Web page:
You may recall that earlier this year three state agencies floated a proposed bill to address agriculture’s perceived part in combating the contamination of Ohio’s freshwater resources with too much phosphorous and other materials that lead to toxic algal blooms in areas like the western basin of Lake Erie.
The draft legislative language was created by the Ohio Departments of Agriculture, Natural Resources and the Ohio EPA after Gov. John Kasich requested them to form the Directors’ Agricultural Nutrients and Water Quality Working Group. Previously this year Director Jim Zehringer (ODNR), Director Scott Nally (OEPA) and Director David Daniels (ODA) circulated the second version of their proposed bill for comment from various environmental and agricultural stakeholders around the state. You may read OFU President Roger Wise’s response to that request here.
Stakeholders were put on notice regarding impending legislative action once again earlier this month. In an informal hearing in the Senate Agriculture Committee, Chairman Cliff Hite (R-Findlay) and members heard proponent testimony from the three directors in anticipation of what Hite said would be formal bills in the House and Senate regarding farming nutrient management in the fall.
[UPDATE – June 30 S.B. 150 has been introduced by Senators Cliff Hite and Bob Peterson.]
“Over the course of the past year and into the foreseeable future, agricultural nutrient management will be the number one priority for the (Soil and Water Resources) Division, and one of the top priorities of the department,” Zerhinger said at the June 11 hearing.
Zerhinger acknowledged that there is nothing the state or farmers can do that will immediately solve the problem of the harmful Lake Erie algal blooms. He also noted that, “It is important to note that the loading of dissolved phosphorous into Lake Erie’s tributaries from agricultural sources is not an intentional act by farmers in the watershed.”
However, the three directors and experts from across the environmental and agricultural fields acknowledge agricultural runoff is one of the sources of Lake Erie’s woes and that in Zerhinger’s words, “It is our duty to balance the health of Lake Erie and the profitability of our state’s agriculture.”
The trio are specifically offering these initial recommendations for improving on the farm practices:
- Taking frequent soil samples and following soil nutrient rates based on guidelines established by Ohio State University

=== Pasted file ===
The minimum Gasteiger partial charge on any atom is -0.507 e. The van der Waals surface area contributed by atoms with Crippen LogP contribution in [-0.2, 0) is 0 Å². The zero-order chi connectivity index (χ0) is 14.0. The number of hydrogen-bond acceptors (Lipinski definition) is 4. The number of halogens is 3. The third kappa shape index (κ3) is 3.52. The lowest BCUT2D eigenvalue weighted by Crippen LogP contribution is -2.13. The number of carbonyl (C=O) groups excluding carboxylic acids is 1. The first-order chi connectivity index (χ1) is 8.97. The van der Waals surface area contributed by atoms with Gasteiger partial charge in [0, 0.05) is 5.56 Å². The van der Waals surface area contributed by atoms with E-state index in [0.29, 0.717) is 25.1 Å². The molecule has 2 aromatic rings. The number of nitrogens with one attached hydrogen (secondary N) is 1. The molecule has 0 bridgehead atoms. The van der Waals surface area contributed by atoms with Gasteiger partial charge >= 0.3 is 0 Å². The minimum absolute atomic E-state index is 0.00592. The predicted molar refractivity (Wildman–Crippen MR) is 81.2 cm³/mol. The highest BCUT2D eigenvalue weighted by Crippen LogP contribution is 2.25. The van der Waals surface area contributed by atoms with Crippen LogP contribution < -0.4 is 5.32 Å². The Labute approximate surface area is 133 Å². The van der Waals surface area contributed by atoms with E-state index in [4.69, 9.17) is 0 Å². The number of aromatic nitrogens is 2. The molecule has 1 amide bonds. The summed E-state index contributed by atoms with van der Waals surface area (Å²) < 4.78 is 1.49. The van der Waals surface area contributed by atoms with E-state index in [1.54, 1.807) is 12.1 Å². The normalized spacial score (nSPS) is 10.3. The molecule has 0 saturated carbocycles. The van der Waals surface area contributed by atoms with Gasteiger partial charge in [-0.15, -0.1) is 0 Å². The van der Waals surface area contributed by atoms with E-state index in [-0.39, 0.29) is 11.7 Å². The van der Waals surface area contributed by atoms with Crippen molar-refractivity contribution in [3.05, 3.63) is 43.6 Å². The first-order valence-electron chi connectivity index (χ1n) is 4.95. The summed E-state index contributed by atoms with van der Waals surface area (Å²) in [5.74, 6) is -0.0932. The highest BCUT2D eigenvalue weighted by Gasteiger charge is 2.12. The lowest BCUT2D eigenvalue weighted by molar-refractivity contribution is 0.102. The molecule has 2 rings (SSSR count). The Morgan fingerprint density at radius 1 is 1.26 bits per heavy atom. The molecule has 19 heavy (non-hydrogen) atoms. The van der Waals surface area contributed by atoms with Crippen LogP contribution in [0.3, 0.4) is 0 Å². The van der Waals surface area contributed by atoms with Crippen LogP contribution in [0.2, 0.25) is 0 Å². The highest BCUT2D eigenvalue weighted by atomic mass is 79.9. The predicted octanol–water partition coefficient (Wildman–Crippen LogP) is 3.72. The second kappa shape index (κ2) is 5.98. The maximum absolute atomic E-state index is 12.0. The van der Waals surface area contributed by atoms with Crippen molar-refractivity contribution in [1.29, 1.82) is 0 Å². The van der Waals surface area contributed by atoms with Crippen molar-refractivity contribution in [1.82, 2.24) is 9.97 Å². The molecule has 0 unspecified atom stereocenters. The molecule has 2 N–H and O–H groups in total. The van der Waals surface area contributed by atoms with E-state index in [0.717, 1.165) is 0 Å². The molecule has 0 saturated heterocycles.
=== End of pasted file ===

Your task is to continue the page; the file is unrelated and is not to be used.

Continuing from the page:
- Not spreading nutrients on frozen or snow-covered ground
- Encouraging nutrient management plans
- Incorporating nutrients into the soil
ODA’s Daniels added that his department has been working on language for a bill that would see ODA develop a “fertilizer application certification program” and collect detailed data from fertilizer distributors and retailers.
Read the three directors’ written testimony here.
Since the informal hearing a third version of the draft legislation has been released by Hite’s office reflecting the testimony given by the three directors.
Where things stand
Hite has signaled that what is now draft legislation (or something very similar) will be introduced in the Senate by the fall with himself and Ag Committee member Sen. Bob Peterson (R-Sabina) as co-sponsors. Rep. Jim Buchy, (R-Greenville) is expected to sponsor companion legislation in the House. Conspicuously missing from testimony, draft bills and other comments from state leaders thus far are serious mentions of manure and its role in agricultural runoff. This will surely surface as an issue later this year as the debate goes from draft bill to actual bill and informational hearings to actual committee consideration of proposed legislation.
Stay tuned. Just as we finish our number one legislative priority – upgrading the grain indemnity law – OFU will be asking for member comments, testimony and action as the General Assembly considers nutrient management in the coming months.
Vickie Askins says
It seems questionable why the ODA is developing a “fertilizer application certification program” and collecting detailed data from fertilizer distributors and retailers – while at the same time they are giving concentrated animal feeding operations a free pass to spread their massive amounts of phosphorus-rich manure fertilizer – whenever, wherever and at whatever rate they want. According to the Ohio EPA – “Effective MANURE management is critical if we are to see water quality improvements and/or measurable reductions in nutrient loadings to our streams.”